Tuesday, January 16

Review: InnerSpace [Nintendo Switch eShop]

The feeling of wonder when you play a great exploration game is hard to match. Having new worlds and exotic landscapes revealed before you and then trying to find its secrets can be a very mellowing experience, helping all of your day’s problems melt away. To date only the first-person space explorer Morphite has delivered this general kind of play, though its focus was very different as you travelled the universe’s procedurally-generated worlds. InnerSpace, by contrast, is about exploring intricately-designed spaces contained roughly within large spheres, and instead of exploring on foot you’ll do so while flying through the air (or cutting through the water).

You’ll play through the game as the Cartographer, created through the use of ancient technology by someone named the Architect, to help navigate the dormant spaces of the Inverse in search of the secrets of a dead race. You’ll generally be trying to find the powerful demigods that remain in these spaces and to then harness their energy to open portals to other spaces. Doing this is far from an exact science, especially as you progress into the later spaces it can be a bit overwhelming just deciding what to try to do first. In almost every direction there are orbs to be collected, openings to be explored, and strange objects to be interacted with. The joy is in choosing your own path and taking this at your own pace.

To aid you in this being an enjoyable experience the controls for your means of flight are generally intuitive and will have you soaring pretty quickly. Your left stick will help you turn in any direction while your right stick will help you control your speed and rotation. With a little practice this works well enough, though since you’re always in motion sometimes lining up to hit or grab something can still be tricky. Thankfully the game is very forgiving of crashes, allowing you to simply bump off of things, though if you really manage to wedge yourself into the space it will sometimes be a bit painful to get extracted.

What will absolutely thrill some people and aggravate others is that aside from some very general help provided by the Architect at times you’re really left to figure out what to do on your own. Certainly you will learn that any ropes that you see suspending things should be cut, orbs should be collected, and every space you see should be explored. The game provides some help in finding relics by making use of the HD rumble as you get close to them but aside from those generalities the rest is really up to you. Only at one point, unfortunately somewhat early on, did I find it to be a problem in terms of how to properly deal with the first demigod. I actually had made what I needed to do far harder than it was so my advice for the game’s puzzles as well as for finding everything you need to activate and discover is to use perspective. Give some distance, observe from a different angle, and typically with patience what you seek will be revealed. Some fine philosophy and fitting in that it mirrors much of what you’ll encounter over the course of the game.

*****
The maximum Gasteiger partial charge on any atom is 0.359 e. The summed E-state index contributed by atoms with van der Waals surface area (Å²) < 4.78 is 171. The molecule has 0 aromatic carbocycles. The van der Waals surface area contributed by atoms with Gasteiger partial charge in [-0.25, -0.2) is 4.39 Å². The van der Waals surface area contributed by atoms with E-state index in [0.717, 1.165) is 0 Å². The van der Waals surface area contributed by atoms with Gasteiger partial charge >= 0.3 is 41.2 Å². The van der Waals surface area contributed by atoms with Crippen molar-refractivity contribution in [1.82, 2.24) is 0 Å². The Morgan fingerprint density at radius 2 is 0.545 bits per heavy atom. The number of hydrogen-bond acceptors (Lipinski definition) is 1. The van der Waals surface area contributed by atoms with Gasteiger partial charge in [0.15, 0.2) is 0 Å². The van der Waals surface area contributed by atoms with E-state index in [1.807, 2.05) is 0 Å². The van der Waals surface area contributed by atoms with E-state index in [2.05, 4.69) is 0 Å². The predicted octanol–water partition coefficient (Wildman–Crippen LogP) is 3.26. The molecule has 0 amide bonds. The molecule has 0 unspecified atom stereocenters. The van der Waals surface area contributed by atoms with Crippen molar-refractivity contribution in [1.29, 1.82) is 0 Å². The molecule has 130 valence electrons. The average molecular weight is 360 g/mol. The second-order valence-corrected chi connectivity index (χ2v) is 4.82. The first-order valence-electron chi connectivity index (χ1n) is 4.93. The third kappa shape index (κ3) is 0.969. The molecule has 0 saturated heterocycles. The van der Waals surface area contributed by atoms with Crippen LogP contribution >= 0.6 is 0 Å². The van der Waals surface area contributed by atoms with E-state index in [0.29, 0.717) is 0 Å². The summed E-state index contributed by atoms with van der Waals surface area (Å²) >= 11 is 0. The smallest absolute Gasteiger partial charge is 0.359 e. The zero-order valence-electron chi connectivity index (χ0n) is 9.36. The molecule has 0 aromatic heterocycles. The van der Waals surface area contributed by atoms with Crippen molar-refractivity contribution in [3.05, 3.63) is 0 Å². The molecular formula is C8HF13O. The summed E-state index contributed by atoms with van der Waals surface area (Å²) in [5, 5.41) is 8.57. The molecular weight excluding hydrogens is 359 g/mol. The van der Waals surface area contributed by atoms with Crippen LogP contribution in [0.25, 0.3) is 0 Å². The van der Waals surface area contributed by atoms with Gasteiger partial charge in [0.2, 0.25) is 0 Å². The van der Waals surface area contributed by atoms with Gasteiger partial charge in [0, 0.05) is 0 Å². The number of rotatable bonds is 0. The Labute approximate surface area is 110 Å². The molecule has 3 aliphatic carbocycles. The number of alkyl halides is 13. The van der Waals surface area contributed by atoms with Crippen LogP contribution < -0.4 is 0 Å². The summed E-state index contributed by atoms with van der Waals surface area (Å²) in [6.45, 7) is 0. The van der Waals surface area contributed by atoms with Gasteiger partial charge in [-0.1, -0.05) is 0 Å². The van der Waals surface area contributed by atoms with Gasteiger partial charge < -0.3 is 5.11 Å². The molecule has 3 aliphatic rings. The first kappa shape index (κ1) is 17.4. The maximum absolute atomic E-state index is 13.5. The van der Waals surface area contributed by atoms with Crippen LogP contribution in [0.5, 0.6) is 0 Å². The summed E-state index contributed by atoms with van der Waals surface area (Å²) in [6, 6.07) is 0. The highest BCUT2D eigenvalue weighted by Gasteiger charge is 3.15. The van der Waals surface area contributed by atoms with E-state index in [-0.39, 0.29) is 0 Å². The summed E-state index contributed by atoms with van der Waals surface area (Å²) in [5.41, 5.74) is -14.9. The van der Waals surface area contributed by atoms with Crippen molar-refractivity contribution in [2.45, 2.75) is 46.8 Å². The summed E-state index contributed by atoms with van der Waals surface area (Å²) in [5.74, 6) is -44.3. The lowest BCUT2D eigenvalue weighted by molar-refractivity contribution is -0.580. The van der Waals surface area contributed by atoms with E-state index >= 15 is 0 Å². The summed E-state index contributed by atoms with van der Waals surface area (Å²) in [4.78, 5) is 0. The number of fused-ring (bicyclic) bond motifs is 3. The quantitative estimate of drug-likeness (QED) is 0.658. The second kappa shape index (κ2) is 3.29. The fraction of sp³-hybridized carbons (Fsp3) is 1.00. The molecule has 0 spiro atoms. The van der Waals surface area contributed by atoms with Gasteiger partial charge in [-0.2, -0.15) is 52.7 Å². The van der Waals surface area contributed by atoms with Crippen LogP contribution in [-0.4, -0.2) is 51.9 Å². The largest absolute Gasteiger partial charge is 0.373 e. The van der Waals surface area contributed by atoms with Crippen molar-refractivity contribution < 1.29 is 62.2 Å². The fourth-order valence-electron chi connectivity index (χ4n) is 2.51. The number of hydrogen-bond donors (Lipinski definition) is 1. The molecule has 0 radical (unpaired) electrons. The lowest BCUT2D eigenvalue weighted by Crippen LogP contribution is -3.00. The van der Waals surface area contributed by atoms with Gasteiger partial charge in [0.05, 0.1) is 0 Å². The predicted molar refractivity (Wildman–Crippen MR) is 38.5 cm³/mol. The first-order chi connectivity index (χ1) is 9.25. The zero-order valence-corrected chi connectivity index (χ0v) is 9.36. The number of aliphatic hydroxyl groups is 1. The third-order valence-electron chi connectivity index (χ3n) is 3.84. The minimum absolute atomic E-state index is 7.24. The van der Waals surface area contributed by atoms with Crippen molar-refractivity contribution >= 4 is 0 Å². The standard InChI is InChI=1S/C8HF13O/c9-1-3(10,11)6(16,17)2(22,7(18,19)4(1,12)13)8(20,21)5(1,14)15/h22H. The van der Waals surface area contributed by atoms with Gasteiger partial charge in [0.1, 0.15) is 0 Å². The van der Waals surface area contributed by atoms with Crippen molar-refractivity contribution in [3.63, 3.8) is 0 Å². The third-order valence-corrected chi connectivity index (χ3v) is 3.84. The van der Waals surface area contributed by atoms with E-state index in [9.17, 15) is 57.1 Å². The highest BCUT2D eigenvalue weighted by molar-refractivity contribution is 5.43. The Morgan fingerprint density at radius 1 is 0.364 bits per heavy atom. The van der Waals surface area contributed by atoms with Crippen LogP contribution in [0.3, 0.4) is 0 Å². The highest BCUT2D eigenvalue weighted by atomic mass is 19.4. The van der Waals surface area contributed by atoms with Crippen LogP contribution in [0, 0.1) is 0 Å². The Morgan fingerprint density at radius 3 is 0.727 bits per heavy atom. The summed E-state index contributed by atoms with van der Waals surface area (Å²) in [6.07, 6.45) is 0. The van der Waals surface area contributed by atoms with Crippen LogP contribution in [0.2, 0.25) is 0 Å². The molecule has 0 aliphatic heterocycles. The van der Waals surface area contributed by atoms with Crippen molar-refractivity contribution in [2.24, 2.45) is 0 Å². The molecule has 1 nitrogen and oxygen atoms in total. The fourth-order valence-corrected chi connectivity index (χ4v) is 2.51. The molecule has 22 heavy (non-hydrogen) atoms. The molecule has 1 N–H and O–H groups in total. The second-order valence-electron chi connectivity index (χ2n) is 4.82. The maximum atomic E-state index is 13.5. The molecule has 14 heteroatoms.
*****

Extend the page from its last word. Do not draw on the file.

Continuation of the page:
InnerSpace absolutely won’t be a game that everyone will enjoy. People seeking action and intensity will be sorely disappointed by this relatively “boring” experience that reveals itself with a slow and deliberate pace. If you are someone who feels a need for a constant beacon guiding you to your next task you will also likely find the freedom the game affords aggravating. If you’re someone who expects perfect performance it is worth noting that at times these large open spaces and details can make the framerate drag a bit. If, however, you are looking for something completely different, gorgeous, and full of a certain sense of calm and serenity there’s absolutely nothing like it on the platform.

Score: 8

  • Serenity Now!
  • The worlds are intricate and gorgeous
  • Flight controls are responsive and crashes are forgiving
  • A unique experience on the console

  • The lack of direction can be aggravating at times
  • The intricate large spaces make it prone to performance slowdown at times
  • Not an experience for those seeking action and excitement

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